Tag Archives: church

Seize the moment: Social Media and the burning of Rome.

Did you know that the Romans of Nero’s time actually developed the concept of social media and the internet?

In 72 A.D. the Flavian Amphitheatre, most commonly known as the Roman Colosseum was built.  55,000 Romans would fill this magnificent facility to view and participate in grand dramatic plays and bloody examples of mankind’s desire to see others hurt.  Cheering as Gladiator slaves fought to the death and Christians were slaughtered in countless ways.  This was all great entertainment.  At the conclusion of many Gladiator fights, the Emperor would seek the approval of the crowds in showing either mercy or death to those on the stage.  Interactive entertainment where you can watch and participate.   I imagine that little mercy was ever shown.  Why?  Well, you take the wife and kids down to the Colosseum for a night of entertainment and its just not complete unless you can finish on a high note of watching and participating in the destruction of another person.

Run the clock forward to today.  The internet and social media sites have become the new Roman Colosseum and we are the Romans.  Rarely does a month pass that we don’t hear of and see examples of  the online destruction of someone’s character and even their lives.  We have a bloodlust desire to expose and destroy others for our entertainment.  It doesn’t matter whether they are famous, wealthy, poor, defenseless or just another person at work or school.  Its just in good fun! Right?  Tyler Clementi, a Rutgers student, was the last victim of this bloodlust.  This is not a story about Tyler’s lifestyle.  Its about taking anyone’s private life and exposing it to the world.  Unfortunately, the new colosseum holds many more than 55,000 viewers and participants who crave these opportunities.

Now, the Roman Colosseum and Social Media Sites did and do provide a great platform for education, enrichment and communication.  Roman culture thrived on the great re-enactments of historical battles, music, theatre and debate; all of which occurred in the great Colosseum.  The internet and its related social media sites provide even more of the same.  However, instruments of good have an equal, if not, greater capability of perpetuating the bloodlust desire which resides within mankind.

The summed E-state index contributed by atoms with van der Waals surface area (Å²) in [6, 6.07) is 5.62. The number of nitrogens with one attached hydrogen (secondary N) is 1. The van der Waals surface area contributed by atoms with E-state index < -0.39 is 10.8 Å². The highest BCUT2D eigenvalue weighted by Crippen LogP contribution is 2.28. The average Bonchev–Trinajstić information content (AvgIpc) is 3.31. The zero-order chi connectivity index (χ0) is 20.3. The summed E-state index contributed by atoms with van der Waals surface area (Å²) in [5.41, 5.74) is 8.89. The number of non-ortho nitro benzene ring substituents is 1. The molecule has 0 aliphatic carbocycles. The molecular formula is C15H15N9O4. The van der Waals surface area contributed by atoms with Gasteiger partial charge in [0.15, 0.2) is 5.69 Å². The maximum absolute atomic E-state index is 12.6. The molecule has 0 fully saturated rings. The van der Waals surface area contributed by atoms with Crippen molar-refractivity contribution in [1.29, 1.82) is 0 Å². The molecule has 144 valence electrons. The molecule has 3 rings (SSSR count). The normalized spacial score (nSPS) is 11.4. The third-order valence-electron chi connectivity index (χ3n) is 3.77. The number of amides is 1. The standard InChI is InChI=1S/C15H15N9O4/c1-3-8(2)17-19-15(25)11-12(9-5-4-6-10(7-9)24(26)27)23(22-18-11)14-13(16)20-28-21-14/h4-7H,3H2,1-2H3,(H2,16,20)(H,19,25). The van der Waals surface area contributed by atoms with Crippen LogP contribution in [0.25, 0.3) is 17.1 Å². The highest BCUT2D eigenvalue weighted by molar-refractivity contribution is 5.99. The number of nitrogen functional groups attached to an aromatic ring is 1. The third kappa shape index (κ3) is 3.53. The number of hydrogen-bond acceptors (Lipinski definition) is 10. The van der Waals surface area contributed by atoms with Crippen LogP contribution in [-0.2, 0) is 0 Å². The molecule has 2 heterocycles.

Is our culture today on the same decline as that of the great Roman empire?  Are we driven to an insatiable desire to see, experience and maybe even cause harm to someone else as viewers and participants on the internet?  Is it time for us to wake up as a culture and see where we are heading?  Oh, what is that?  Do I hear Nero on the steps of the Colosseum playing his harp as Rome burns around him?

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Seize the moment: “Time keeps on slippin’, slippin’, slippin’ into the future”

My teenage son and I love to listen to 70’s and 80’s rock as we drive to his school in the morning.  My greatest enjoyment is singing along while we drive.  Like many, the interior of my car is the stage and my captive passengers are the audience.  While I slaughter the lyrics and bob my head like any good rocker, the smiles, laughter and “stop you look crazy” comments are priceless.

Of recent, work demands have elevated to new highs with no end in sight.  Time away from family has increased.  As I performed with the Steve Miller Band this morning, the lyrics, “Time keeps on slippin’, slippin’, slippin’ into the future” hit me pretty hard.  Music is like a time machine for me.   As this song played on XM Radio, I immediately remembered the first time I heard it while sitting in my North Halls dorm room at Penn State.  Waiting on friends to walk over to Beaver Stadium for a great day of football, the lyrics were permanently burned into my memory. There I was for a moment,  a 19 year-old loving life and college and, then that priceless smile on my 14 year-old son’s face as his 53 year-old father, who works too much,  butchered a song.  Yes, time does keep on slippin’ into the future.  Its slips into the future fast!